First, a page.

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Legal Experts Deride ‘Lenient’ 47-Month Sentence For Manafort

Reprinted with permission from Alternet.

Despite a federal guideline recommending a sentence of between 19 and 24 years of imprisonment for Paul Manafort, President Donald Trump’s former campaign chair, U.S. District Judge T.S. Ellis III issued a surprisingly light sentence  Thursday of just under four years, stunning many observers.

Ellis had been consistently hostile to Special Counsel Robert Mueller’s team throughout the case, even as he repeatedly found that the prosecutors’ legal arguments had merit. He once suggested that Mueller’s team didn’t really care about Manafort’s crimes but only wanted to use him to get to Trump.

Prosecutors had argued in their sentencing memo that there was scant reason to go easy on Manafort. He continued to commit crimes even after being indicted, he lied to investigators during a cooperation agreement, and he showed no remorse for his crimes. The judge himself even noted that when Manafort addressed the court Thursday, he didn’t express any regret for his crimes. Nevertheless, Ellis said that aside from his crimes, Manafort has led an “otherwise blameless life” and that he had a good relationship with others. This is flatly false — Manafort made a career out of supporting brutal dictators.

Many legal experts noted that Ellis’ sentence seemed wildly out of touch with typical practice:


Campaigning In Ohio, Clinton Promises To Hold Wells Fargo Accountable

 By Amanda Becker | TOLEDO, OHIO

Democratic U.S. presidential candidate Hillary Clinton on Monday vowed to hold Wells Fargo accountable for “egregious corporate behavior” in a scandal over employees’ opening millions of accounts without customers’ knowledge.

“Really shocking isn’t it? One of the nations’ biggest banks bullying thousands of employees into committing fraud against unsuspecting customers,” Clinton told a crowd in Ohio, a crucial battleground in the Nov. 8 presidential election against Republican Donald Trump.

“To understand why this is so important, consider the recent examples we’ve seen of egregious corporate behavior,” she said, citing Wells Fargo.

Ahead of Clinton’s speech, her campaign released a plan to help consumers to sue corporations in court instead of being forced to take disputes to private arbitration. Mandatory arbitration clauses make class action suits difficult or impossible to bring.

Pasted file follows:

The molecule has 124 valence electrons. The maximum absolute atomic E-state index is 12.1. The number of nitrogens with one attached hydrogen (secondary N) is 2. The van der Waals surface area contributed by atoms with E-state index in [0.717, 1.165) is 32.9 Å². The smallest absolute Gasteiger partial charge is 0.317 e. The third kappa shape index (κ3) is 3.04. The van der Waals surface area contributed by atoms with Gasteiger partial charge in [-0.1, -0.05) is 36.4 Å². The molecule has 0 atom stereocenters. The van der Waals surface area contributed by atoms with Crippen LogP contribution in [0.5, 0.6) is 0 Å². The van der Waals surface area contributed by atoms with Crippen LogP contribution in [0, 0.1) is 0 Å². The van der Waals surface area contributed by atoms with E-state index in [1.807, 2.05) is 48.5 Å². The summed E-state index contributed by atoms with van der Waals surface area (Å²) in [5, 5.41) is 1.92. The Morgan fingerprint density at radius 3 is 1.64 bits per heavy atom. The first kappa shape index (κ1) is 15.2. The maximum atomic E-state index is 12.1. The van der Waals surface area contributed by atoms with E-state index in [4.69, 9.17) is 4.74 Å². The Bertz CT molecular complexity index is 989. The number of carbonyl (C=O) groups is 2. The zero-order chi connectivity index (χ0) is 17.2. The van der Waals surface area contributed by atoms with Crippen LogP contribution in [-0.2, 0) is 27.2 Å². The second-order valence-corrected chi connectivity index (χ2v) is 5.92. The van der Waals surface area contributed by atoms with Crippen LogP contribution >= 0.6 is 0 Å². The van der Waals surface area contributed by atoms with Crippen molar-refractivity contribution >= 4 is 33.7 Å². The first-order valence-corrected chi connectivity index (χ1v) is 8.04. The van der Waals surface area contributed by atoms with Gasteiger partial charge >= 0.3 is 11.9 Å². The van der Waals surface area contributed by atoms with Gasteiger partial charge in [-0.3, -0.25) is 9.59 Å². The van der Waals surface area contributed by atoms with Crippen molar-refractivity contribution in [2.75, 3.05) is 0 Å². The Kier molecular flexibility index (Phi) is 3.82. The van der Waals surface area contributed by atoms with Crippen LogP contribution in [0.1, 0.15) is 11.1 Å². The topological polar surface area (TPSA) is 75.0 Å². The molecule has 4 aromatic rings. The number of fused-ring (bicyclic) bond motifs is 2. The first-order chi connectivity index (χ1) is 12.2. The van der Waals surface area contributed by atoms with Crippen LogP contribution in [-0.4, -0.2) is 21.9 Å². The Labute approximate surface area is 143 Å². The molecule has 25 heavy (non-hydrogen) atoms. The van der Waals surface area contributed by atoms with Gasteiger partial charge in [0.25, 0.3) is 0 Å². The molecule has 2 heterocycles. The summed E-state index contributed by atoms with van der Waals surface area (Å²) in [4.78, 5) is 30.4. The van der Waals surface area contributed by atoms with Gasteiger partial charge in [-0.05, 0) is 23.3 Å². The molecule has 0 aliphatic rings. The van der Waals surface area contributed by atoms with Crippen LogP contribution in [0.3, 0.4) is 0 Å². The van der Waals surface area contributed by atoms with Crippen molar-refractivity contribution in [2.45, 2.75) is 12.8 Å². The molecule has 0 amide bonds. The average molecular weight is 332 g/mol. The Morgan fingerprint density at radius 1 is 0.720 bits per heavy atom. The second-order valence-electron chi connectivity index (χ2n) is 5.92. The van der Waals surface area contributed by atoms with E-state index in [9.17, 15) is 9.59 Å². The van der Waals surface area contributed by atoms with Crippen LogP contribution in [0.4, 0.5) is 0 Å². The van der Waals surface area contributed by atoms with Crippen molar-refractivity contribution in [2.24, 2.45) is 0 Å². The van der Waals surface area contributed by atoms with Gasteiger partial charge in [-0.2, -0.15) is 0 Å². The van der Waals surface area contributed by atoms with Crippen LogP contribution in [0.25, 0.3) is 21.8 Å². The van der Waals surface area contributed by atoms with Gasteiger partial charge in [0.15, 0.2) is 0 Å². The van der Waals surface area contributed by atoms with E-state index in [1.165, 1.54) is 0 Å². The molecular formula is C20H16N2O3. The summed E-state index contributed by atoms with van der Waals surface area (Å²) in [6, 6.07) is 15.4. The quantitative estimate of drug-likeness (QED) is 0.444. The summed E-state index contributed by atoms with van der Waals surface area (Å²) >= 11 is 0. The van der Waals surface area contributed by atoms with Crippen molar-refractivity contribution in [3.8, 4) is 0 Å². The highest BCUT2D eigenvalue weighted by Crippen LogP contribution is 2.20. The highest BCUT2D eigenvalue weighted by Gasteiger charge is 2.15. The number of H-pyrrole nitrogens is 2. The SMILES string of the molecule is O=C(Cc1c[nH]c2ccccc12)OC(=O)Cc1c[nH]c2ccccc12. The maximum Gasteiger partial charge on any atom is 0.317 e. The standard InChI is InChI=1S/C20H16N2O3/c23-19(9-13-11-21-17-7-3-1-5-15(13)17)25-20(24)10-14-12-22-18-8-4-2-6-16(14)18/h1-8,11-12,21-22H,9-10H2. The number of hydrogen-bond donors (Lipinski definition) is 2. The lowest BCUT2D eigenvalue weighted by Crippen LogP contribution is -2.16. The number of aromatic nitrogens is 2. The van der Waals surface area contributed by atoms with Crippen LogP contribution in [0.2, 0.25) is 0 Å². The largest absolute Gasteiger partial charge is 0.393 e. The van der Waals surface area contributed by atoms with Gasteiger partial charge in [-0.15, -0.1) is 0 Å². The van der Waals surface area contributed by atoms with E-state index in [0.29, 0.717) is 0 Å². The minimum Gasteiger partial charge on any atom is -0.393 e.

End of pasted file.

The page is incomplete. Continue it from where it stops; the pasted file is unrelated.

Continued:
Clinton said the Wells Fargo case shed light on how such agreements harm consumers.

“We are not going to let companies like Wells Fargo use these fine print gotchas to escape accountability,” Clinton added.

Consumer advocates say mandatory individual arbitration makes it prohibitively expensive to take legal action and does not set a legal precedent to help other affected individuals.

In Toledo, an area that has lost manufacturing jobs, Clinton said she wanted to “send a clear message to every boardroom and executive suite” that they companies will be held accountable if they “scam” customers, “exploit” employees and “rip off” tax payers.

 Wells Fargo has come under fire for using arbitration clauses after it came to light that the bank’s employees opened as many as 2 million checking, savings and credit card accounts without the customers’ permission in order to meet sales quotas.

Wells Fargo reached a $190 million settlement with federal regulators last month. Its customers have been unable to sue because their contracts said they would arbitrate disputes instead of suing Wells Fargo in court.

Wells Fargo Chief Executive Officer John Stumpf recently said he did not expect the bank to waive the clauses. Democratic lawmakers in Congress, including Senator Elizabeth Warren of Massachusetts, have called on Wells Fargo to allow customers to sue.

“They are forced into a closed-door arbitration process without the important protections you get in a court of law,” Clinton said.

Clinton’s plan calls on Congress to give agencies such as the Federal Trade Commission, Federal Communications Commission and Department of Labor the authority to restrict arbitration clauses in consumer, employment and antitrust agreements.

(Editing by Lisa Von Ahn and Cynthia Osterman)

Bank-Fraud Scheme Used Homeless People To Cash Checks

By Mark Morris, The Kansas City Star

KANSAS CITY, Mo. –– Some Atlanta gang members had no clue in October 2011 that their future freedom rested on a routine chore performed by an convenience store employee in Olathe, Kan.
Cleaning up his trash bins about 6 a.m., the QuikTrip manager noticed that someone had dumped a large amount of what appeared to be stolen mail.